Why the Risk of Misclassification Can’t Be Ignored

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MBO Partners provides excellent guidance for businesses on the misclassification of workers as independent contractors.

Why is Worker Misclassification a Risk?

There are a number of laws, tests, and definitions to help businesses determine whether a worker is an independent contractor or an employee. Unfortunately, these guidelines lack uniformity, are often quite detailed and can be interpreted in various ways. This complicates classification as workers may be seen as employees under one set of tests or from one person’s perspective, but as independent contractors under another.

Correct classification is important because employers do not have to provide common benefits such as health care options, unemployment insurance, or minimum wage to independent contractors. Misclassification stems from the economic and business advantages of using independent contractors, coupled with a grey area of competing legal guidance.

Why Do Companies Misclassify Workers?

When employers misclassify an employee as an independent contractor and avoid contributing to Social Security and Medicare, offering employee benefit plans, or abiding by minimum wage and overtime laws, they can save on labor costs.

Misclassification, however, can have serious consequences including fines, penalties, audits, back-tax payment, negative press, and loss of trust. For example, FedEx cut labor costs by misclassifying drivers as independent contractors, resulting in a $228 million settlement for California drivers. Citigroup has also been faced with a $325,000 settlement for misclassification of technology workers and Zenefits had to pay $3.4 million to misclassified employees for unpaid overtime.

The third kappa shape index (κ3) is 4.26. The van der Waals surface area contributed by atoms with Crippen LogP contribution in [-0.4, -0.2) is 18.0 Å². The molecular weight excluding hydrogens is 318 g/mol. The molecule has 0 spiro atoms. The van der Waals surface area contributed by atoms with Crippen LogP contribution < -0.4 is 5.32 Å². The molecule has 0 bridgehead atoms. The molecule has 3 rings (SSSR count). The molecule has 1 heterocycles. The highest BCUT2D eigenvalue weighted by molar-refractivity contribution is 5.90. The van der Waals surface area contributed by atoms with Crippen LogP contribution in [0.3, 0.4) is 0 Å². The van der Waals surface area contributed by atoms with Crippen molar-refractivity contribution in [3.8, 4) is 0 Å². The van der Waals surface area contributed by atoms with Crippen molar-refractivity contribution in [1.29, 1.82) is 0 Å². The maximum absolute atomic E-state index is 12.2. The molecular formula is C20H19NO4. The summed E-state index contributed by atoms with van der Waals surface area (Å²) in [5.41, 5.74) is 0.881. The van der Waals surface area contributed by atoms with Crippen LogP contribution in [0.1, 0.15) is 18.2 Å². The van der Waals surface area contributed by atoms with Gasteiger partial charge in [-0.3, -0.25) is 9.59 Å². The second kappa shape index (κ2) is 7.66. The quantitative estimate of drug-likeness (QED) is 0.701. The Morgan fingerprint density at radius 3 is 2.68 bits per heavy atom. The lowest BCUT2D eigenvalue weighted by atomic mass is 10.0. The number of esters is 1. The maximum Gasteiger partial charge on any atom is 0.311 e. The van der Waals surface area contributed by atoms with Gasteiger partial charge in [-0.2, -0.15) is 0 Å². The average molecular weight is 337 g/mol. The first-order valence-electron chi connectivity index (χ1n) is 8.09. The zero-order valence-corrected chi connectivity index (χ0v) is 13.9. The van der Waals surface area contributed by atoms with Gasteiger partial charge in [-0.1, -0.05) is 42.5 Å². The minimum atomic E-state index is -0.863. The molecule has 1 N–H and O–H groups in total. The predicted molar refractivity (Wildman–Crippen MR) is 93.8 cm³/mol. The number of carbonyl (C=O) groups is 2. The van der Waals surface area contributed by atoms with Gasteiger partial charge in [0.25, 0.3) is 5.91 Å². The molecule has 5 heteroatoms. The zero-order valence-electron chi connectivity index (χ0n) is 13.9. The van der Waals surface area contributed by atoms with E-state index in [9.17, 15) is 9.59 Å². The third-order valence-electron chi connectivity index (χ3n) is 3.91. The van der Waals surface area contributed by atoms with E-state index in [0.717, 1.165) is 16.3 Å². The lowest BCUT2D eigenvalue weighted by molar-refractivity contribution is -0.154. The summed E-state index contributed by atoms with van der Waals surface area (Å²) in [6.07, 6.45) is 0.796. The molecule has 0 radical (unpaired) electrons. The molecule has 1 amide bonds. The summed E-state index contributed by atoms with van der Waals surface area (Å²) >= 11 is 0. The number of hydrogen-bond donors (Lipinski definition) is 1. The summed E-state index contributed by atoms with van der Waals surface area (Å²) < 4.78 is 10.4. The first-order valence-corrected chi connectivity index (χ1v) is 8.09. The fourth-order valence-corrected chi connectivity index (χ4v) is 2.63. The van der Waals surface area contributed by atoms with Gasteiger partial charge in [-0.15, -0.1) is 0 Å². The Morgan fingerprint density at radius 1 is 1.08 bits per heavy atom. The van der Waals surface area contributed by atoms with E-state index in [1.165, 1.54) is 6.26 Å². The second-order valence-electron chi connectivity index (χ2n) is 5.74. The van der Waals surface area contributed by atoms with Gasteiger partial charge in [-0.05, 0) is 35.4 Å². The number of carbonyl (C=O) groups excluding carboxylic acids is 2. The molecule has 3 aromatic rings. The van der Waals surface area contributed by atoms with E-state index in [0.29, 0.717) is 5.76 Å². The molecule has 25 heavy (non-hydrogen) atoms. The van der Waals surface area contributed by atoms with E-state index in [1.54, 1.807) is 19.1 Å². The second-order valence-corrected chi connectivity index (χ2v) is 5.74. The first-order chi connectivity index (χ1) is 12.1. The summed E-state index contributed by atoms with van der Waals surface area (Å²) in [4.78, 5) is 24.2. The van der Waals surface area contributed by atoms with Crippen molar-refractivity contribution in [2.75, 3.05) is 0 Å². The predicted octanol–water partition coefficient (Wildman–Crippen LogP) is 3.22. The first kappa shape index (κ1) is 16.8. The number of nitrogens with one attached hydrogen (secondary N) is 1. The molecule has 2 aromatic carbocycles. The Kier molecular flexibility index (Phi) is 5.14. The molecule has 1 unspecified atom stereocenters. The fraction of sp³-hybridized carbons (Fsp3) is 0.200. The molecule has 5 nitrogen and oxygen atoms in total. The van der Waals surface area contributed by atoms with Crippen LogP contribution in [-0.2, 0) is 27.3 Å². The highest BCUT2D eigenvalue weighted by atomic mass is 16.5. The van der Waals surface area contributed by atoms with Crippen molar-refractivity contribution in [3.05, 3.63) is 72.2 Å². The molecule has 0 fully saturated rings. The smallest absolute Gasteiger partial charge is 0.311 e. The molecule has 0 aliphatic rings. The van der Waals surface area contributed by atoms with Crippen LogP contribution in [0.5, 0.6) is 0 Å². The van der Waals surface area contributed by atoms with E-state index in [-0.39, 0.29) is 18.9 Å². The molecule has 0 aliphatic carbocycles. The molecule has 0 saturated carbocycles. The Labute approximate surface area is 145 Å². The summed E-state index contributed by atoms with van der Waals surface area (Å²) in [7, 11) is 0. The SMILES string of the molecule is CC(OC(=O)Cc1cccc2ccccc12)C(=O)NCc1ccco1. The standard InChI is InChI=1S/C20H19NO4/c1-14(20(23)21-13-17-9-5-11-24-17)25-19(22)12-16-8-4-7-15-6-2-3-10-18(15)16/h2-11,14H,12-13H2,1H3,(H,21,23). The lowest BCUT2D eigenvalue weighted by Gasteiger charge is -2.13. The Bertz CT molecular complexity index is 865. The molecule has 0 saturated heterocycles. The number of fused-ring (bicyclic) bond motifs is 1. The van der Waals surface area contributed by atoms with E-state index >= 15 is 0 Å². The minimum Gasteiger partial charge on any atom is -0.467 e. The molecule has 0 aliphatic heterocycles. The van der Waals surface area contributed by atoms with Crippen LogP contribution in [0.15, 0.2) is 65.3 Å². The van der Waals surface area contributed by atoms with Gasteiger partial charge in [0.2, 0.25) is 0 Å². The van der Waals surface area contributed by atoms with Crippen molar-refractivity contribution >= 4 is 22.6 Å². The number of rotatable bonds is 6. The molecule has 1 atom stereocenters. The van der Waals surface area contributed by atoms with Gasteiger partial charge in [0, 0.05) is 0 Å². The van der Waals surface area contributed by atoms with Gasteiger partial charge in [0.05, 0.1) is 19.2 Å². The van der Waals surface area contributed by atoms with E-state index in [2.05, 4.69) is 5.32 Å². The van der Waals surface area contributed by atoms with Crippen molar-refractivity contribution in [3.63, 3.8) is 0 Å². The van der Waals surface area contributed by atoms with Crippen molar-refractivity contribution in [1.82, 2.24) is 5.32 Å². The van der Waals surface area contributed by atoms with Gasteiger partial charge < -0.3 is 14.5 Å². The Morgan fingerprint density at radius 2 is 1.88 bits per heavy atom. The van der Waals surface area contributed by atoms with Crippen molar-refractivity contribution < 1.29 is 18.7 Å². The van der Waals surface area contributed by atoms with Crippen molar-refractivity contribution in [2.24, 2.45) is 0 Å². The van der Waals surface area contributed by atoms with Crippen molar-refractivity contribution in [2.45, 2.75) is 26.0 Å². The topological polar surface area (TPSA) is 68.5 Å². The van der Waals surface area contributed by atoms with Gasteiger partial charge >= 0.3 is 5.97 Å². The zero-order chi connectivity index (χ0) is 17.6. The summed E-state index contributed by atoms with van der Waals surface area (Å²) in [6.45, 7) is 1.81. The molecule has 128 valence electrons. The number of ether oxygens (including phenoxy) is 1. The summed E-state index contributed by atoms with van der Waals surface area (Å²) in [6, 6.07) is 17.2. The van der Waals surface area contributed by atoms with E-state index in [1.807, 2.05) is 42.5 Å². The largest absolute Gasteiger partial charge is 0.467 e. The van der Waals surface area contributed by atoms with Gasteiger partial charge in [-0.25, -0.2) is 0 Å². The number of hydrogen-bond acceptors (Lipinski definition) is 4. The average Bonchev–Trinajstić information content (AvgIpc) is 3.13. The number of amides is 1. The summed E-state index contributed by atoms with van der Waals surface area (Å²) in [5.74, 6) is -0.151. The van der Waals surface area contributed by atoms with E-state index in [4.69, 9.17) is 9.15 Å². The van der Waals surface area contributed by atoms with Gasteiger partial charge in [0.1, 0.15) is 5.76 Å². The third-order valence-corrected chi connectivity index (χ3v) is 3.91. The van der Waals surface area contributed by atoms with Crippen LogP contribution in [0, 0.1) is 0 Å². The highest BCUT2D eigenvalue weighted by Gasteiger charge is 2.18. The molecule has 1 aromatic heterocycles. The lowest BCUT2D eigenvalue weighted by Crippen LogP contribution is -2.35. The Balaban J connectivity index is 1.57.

How Can You Reduce the Risk of Misclassification?

Business should audit their current independent contractor classification processes to identify gaps and areas for improvement. By creating guidelines for independent contractor engagement and ensuring enterprise managers and relevant staff enforce policies and procedures, businesses can minimize their exposure to misclassification liability.

Organizations can use existing federal, state, and government agency tests as guidelines to create a questionnaire or checklist to assess worker classification. Keeping supporting documents on file—such as business or professional licenses, marketing materials, personal websites, or insurance certificates—as proof of self-employment is another best practice. It is also incredibly important to use a written contract that clearly defines the business’s working relationship with an independent contractor.

Read the full story at Why the Risk of Misclassification Can’t Be Ignored | MBO Partners

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